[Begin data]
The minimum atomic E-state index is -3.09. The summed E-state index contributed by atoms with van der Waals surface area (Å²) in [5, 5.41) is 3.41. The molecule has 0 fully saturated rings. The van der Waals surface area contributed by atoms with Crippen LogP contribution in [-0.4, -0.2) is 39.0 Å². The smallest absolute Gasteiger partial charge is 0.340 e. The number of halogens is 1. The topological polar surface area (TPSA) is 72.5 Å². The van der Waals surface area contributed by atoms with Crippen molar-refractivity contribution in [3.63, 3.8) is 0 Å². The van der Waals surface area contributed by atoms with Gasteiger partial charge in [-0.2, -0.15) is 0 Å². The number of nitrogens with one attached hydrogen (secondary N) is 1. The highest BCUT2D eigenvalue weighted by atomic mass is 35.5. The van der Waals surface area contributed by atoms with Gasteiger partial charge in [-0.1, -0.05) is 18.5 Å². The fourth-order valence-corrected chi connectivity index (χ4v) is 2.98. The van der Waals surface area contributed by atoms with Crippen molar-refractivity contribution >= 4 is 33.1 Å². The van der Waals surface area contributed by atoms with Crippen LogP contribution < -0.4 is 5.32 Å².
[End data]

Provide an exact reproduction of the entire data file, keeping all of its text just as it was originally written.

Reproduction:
The minimum atomic E-state index is -3.09. The summed E-state index contributed by atoms with van der Waals surface area (Å²) in [5, 5.41) is 3.41. The molecule has 0 fully saturated rings. The van der Waals surface area contributed by atoms with Crippen LogP contribution in [-0.4, -0.2) is 39.0 Å². The smallest absolute Gasteiger partial charge is 0.340 e. The number of halogens is 1. The topological polar surface area (TPSA) is 72.5 Å². The van der Waals surface area contributed by atoms with Crippen molar-refractivity contribution in [3.63, 3.8) is 0 Å². The van der Waals surface area contributed by atoms with Gasteiger partial charge in [-0.2, -0.15) is 0 Å². The number of nitrogens with one attached hydrogen (secondary N) is 1. The highest BCUT2D eigenvalue weighted by atomic mass is 35.5. The van der Waals surface area contributed by atoms with Gasteiger partial charge in [-0.1, -0.05) is 18.5 Å². The fourth-order valence-corrected chi connectivity index (χ4v) is 2.98. The van der Waals surface area contributed by atoms with Crippen molar-refractivity contribution >= 4 is 33.1 Å². The van der Waals surface area contributed by atoms with Crippen LogP contribution < -0.4 is 5.32 Å².